Canyon Grand Canyon AL 4.0 review£749.00

Light and well-equipped, but a bit dated

BikeRadar score3.5/5

Canyon has become a byword for value by taking distributors and bike shops out of the equation and shipping bikes direct to your door from Germany. The fact that the Grand Canyon looks decent but not dazzling for the price is a sign of just how aggressive the UK market is.

While it’s a sweet-riding bike for cross-country (XC) duties, the geometry and features are dated by current trail standards.

Canyon Grand Canyon AL 4.0 frame

Canyon doesn’t cut corners on quality and this frame is a looker, with tidy welding clear through the ‘lava red’ finish (black also available). Both main tubes taper and flatten as they head backwards to stop twist at the bottom bracket and allow some vertical flex ahead of the seat tube.

Subtly tapered A-frame chainstays lead to neat cowled dropouts for an old-school 135mm QR rear axle. The rear brake uses an ‘IS’ parallel mount, not the newer ‘post’ standard, and there’s no dropper post routing.

Geometry is similarly traditional and XC-orientated, with a 70-degree head angle, long 450mm chainstays and a very short 415mm reach (L).

While the Canyon’s 44mm head tube is set up with an internal lower bearing for the stock non-tapered fork, you could fit an oversize external bearing for tapered fork compatibility
While the Canyon’s 44mm head tube is set up with an internal lower bearing for the stock non-tapered fork, you could fit an oversize external bearing for tapered fork compatibility

Canyon Grand Canyon AL 4.0 kit

In classic XC style, a long stem (100mm) keeps the cockpit length reasonable and is combined with a narrow 720mm bar. Canyon supplies the slide-on Bracelet grips, which aren’t as secure as lock-ons in the wet.

The traditional theme continues with the Grand Canyon having a double crankset, which sits at the heart of a light-action 2x10 Shimano Deore transmission.

Brakes are also Deore, complete with a 180mm front rotor to boost power, and the ‘Centerlock’ rotors sit on ultra-durable, smooth-rolling Shimano hubs.

The rims are narrow, at 19mm, and the tiny tread of the Schwalbe Racing Ralph tyres is designed for speed, not rowdy-terrain control, but they combine to create a light and responsive wheelset that suits the character of this 29er well.

Canyon Grand Canyon AL 4.0 ride

If you want a traditional XC bike, then the Grand Canyon is a beaut. Physics is in its favour, because compared to similar bikes it's pretty light, with the lowest-weight wheels wrapped in semi-slick tyres.

This means it accelerates with enthusiasm and maintains speed easily. The 2x10 drivetrain gives more gear options than the 1x set-ups on the other bikes, once you’ve worked out how to juggle the closer-ratio cassette and double chainrings.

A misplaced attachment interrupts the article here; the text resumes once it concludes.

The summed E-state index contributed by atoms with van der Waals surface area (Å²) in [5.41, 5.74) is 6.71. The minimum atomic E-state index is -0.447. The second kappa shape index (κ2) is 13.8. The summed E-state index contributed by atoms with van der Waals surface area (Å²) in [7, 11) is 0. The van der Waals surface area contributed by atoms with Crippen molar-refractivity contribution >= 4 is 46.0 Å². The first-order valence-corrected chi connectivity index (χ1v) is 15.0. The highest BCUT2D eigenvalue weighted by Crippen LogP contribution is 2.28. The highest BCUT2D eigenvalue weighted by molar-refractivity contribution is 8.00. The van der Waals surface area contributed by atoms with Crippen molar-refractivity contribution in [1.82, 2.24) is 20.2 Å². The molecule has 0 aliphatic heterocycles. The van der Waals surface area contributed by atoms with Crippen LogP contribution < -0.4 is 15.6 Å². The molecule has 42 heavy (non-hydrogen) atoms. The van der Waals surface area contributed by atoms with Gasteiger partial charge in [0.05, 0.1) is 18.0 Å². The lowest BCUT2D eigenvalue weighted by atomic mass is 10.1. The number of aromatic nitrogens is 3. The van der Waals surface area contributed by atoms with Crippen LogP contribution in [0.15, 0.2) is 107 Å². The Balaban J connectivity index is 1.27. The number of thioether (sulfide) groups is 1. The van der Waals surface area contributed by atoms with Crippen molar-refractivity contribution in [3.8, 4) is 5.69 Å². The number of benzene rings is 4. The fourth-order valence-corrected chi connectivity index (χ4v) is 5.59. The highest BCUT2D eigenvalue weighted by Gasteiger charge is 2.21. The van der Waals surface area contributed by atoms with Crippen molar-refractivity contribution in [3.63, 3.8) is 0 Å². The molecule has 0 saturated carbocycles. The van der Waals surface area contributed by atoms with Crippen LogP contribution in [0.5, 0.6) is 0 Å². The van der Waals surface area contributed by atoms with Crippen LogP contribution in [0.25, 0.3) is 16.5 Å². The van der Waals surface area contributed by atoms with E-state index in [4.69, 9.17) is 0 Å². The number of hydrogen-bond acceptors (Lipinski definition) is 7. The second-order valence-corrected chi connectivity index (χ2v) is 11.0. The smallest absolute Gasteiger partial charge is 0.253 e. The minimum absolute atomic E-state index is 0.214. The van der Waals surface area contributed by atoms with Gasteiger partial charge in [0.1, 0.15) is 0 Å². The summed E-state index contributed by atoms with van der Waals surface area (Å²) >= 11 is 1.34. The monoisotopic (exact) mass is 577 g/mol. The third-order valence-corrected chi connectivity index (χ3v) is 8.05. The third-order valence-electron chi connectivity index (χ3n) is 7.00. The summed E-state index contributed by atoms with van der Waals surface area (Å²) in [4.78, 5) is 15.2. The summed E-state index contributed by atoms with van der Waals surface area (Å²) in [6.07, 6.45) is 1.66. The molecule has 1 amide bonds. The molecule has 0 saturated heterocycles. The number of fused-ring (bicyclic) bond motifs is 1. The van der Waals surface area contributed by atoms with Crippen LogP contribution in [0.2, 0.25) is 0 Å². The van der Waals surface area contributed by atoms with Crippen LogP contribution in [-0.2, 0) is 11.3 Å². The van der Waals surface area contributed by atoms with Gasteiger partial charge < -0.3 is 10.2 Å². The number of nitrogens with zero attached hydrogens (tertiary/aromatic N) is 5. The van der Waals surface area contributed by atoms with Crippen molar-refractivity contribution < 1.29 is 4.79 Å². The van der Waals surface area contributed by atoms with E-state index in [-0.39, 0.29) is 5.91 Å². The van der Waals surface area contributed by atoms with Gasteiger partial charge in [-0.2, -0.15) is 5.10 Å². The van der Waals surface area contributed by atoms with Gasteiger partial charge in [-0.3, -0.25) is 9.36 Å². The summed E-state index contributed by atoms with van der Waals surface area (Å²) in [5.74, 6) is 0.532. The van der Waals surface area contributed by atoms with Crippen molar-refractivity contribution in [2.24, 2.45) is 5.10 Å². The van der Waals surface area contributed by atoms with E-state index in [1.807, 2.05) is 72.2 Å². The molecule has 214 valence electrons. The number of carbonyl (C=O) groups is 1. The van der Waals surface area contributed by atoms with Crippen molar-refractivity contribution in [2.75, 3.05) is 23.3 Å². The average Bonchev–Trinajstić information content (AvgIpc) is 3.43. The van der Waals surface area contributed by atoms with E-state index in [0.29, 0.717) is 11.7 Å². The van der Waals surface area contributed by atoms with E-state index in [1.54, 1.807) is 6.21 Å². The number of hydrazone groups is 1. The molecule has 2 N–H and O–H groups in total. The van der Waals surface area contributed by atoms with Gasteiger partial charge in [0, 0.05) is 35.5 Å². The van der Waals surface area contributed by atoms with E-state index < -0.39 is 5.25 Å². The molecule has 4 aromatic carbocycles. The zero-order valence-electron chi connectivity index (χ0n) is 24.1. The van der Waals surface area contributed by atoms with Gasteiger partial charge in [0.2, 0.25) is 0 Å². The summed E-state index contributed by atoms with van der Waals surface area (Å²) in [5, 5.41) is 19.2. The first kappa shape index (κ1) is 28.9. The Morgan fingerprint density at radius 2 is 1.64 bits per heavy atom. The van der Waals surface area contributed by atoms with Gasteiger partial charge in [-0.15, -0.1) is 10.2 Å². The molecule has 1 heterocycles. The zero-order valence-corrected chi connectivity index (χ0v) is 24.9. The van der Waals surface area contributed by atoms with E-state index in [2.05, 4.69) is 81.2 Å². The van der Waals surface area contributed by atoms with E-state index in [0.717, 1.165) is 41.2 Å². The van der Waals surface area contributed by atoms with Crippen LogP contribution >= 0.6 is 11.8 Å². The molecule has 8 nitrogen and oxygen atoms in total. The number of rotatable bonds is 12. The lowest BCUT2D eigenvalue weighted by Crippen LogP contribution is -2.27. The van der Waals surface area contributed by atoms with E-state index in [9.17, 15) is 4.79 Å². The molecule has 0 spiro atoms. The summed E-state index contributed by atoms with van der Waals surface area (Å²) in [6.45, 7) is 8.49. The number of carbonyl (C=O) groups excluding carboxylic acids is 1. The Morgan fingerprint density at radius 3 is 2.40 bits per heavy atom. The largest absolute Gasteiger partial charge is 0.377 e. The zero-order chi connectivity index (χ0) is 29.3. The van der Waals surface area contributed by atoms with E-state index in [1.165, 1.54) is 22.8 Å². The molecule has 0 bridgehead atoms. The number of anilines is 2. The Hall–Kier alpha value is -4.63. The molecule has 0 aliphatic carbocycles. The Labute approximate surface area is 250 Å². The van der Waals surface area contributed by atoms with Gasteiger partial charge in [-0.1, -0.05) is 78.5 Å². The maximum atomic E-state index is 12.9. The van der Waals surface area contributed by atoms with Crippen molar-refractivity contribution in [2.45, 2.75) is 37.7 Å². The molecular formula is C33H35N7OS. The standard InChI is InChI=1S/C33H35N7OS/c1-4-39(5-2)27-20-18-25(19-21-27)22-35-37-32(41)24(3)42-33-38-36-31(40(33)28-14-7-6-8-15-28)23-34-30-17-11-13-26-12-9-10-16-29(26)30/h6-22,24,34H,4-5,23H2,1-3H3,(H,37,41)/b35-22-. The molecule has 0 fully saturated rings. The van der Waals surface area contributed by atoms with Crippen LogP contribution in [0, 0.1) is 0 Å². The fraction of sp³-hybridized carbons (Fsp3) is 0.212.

It also provides the highest top gear for maxing out your speed on smoother trails or road sections. While the head angle is steep and twitchy, the stability provided by the long stem means the Canyon stays on line with less nursing and nudging on power climbs. The long back end also makes looping out less likely if you’re clawing up a super-steep pitch.

Lightweight, narrow-rimmed wheels and fast-rolling, tubeless-ready Schwalbe semi-slick tyres suit the XC character of the Grand Canyon
Lightweight, narrow-rimmed wheels and fast-rolling, tubeless-ready Schwalbe semi-slick tyres suit the XC character of the Grand Canyon

What it lacks in modern features and geometry, the Grand Canyon makes up for with a really smooth and cultured ride feel. It glides smoothly over small rocks and roots, sustaining speed and delaying fatigue.

The air-sprung RockShox Recon fork is usefully active too, and you can lock it out for smooth stuff. Schwalbe’s ‘Performance’-grade tyres use a dual-compound tread and higher-TPI carcass than its ‘Active Line’ rubber for improved grip and glide.

Add a Selle Italia saddle for similarly comfy and mileage-friendly contact, and it’s a bike that loves a long, fast ride.

What the Canyon isn’t so fond of is steep downhill, techy or high-speed stuff. The long-stem cockpit can’t react quickly or sensitively enough to tweak lines and regain traction when the wheels slip, and the steep head angle means the steering has much less of a tendency to self-correct than with a slacker front end.

Although the back end is long, the overall wheelbase is very short, which reduces stability at speed. The QR wheel attachment erodes front-wheel accuracy and the 100mm of travel doesn’t go far when it comes to controlling bigger impacts. With no way to fit a dropper neatly either, it’s definitely more suited to the climbs than the descents.

Guy Kesteven

Freelance Writer, UK
Guy started filling his brain with cycle stats and steaming up bike shop windows back in 1980. He worked the other side of those windows from '89 while getting a degree in “describing broken things covered in mud" (archaeology). Dug historical holes in the ground through the early '90s, then became a pro bike tester in '97. Guy has ridden thousands of bikes and even more components the world over since then and can remember them all in vivid, haunting detail. Can't remember where the car keys are, though.
  • Age: 45
  • Height: 180cm / 5' 11"
  • Weight: 68kg / 150lb
  • Waist: 76cm / 30in
  • Chest: 91cm / 36in
  • Discipline: Strict sadomasochist
  • Preferred Terrain: Technical off-piste singletrack and twisted back roads. Up, down, along — so long as it's faster than the last time he did it he's happy.
  • Current Bikes: An ever changing herd of test machines from Tri bikes to fat bikes and everything in between.
  • Dream Bike: His Nicolai Helius AM custom tandem
  • Beer of Choice: Theakston's Old Peculier (not Peculiar)
  • Location: Yorkshire, UK

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